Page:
Shantae: Half-Genie Hero is our latest episode of CAT, and one of the harder ones to write. That’s not because HGH’s Kickstarter campaign was particularly bad, or particularly brilliant either. There’s just not much to say about the campaign, good or bad. I only chose it because I wanted the increased views from a popular campaign thought it deserved talking about.


You can hear the specifics in the video, as I don’t even have much to write about it either.

Well, that’s not entirely true. The dominating discussion around Half-Genie Hero likely won’t be Half-Genie Hero at all, rather The Pirate’s Curse. As explained in the video, Shantae is a franchise, not a one off. The previous game in the series – Shantae and the Pirate’s Curse – was announced a year before the Kickstarter for Half-Genie Hero, and was released a year after its success. An HD remake of the second game in the franchise was also released that year. The question of whether or not this Kickstarter was even necessary hangs over the campaign like a fart in an elevator. No one wants to talk about it, but everyone’s thinking about it one way or another.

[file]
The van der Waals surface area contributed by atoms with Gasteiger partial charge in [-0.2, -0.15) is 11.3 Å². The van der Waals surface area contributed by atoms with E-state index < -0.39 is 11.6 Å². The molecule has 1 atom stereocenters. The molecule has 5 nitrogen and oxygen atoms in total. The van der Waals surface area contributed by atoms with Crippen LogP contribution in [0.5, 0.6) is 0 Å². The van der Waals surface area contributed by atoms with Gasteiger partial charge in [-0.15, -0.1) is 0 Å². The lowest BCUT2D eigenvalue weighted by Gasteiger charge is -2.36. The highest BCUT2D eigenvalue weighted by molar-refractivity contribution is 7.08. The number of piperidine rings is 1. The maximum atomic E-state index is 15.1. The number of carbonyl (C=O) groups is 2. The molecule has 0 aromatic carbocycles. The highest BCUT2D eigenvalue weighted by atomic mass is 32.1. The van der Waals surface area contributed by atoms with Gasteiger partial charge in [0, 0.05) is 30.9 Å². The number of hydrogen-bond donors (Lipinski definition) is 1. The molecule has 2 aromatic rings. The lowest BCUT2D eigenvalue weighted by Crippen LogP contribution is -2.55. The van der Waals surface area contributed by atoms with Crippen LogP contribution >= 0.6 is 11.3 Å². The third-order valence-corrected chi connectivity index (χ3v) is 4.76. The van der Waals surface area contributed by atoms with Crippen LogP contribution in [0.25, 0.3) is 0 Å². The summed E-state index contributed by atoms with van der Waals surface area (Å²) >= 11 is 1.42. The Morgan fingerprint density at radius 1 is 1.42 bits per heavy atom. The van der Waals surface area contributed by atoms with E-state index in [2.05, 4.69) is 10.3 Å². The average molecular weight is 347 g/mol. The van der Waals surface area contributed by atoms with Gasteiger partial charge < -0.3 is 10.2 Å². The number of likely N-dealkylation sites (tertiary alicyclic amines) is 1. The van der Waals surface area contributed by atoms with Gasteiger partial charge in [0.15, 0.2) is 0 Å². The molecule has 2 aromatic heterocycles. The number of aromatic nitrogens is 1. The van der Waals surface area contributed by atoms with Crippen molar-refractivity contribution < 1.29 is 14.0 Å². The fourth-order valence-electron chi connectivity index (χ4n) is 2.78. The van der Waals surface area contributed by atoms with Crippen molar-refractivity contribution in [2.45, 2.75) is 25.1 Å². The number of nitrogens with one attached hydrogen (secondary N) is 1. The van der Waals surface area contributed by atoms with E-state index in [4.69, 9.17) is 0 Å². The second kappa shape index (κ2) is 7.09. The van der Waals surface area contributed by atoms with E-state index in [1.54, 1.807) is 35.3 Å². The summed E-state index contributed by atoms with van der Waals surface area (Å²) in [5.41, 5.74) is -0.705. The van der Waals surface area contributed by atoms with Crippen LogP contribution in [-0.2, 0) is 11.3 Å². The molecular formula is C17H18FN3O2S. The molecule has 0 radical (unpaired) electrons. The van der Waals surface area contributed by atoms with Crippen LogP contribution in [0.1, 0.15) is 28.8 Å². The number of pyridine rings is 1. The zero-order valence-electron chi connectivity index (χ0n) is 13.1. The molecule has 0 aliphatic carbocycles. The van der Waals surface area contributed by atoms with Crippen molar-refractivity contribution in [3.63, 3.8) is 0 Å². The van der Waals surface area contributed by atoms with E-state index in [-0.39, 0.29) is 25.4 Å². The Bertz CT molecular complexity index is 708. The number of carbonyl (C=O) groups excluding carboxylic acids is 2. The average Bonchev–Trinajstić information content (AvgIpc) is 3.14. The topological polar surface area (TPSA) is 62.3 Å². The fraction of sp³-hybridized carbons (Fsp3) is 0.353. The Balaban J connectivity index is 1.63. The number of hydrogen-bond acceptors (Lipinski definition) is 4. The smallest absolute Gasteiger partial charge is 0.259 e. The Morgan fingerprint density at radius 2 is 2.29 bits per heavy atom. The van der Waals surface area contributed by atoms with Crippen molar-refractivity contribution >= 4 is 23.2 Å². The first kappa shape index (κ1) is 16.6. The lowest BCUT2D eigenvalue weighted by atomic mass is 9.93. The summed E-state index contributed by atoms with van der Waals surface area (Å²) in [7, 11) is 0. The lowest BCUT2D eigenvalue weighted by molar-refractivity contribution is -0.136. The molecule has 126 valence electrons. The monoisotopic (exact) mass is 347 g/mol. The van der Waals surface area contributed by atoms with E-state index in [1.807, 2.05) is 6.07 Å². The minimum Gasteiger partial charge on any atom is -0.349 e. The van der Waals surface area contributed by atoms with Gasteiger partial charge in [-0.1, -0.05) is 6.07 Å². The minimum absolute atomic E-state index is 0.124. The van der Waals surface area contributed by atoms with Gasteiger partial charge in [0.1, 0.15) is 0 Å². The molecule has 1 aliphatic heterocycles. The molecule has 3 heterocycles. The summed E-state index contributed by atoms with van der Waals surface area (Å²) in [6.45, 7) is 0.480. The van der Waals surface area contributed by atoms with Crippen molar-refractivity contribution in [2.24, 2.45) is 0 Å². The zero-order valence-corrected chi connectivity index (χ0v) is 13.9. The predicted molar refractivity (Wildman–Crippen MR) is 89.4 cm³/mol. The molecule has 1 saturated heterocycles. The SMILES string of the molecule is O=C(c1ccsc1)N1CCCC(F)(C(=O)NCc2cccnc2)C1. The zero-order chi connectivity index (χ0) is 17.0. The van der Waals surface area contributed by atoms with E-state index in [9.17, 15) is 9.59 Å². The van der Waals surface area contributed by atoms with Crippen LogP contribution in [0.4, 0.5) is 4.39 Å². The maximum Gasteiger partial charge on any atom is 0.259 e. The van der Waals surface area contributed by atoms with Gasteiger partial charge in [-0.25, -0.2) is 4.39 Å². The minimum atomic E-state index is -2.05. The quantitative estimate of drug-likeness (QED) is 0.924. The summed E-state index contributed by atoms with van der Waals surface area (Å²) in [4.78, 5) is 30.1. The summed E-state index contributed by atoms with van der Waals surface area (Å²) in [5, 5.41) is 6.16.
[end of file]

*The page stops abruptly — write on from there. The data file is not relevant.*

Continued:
How does a company (developer WayForward in this case) spend 20 years making licensed videogames – which despite their putrid reputation in gaming circles actually are lucrative – and still struggle to release games? How does a company release eight such games in one year and not have enough money to release a single game? Why does a company need to launch a Kickstarter campaign for a game in which they’re releasing two games in the very franchise they’re Kickstarting?

Perhaps I was too kind on developer WayForward in this episode. Perhaps I was too kind to the AAA games publishers. Either way, I attempted to answer these questions in this episode of Crowdfunding Analysis Time Yes We’re Still Working On a New Title, Thank You.


About the Author

Josh Griffiths

Josh Griffiths is a writer and amateur historian. He has a passion for 3D platformers, narrative-driven games, and books. Josh is also Cliqist’s video producer. He’s currently working on his first novel, and will be doing so on and off for the next decade.

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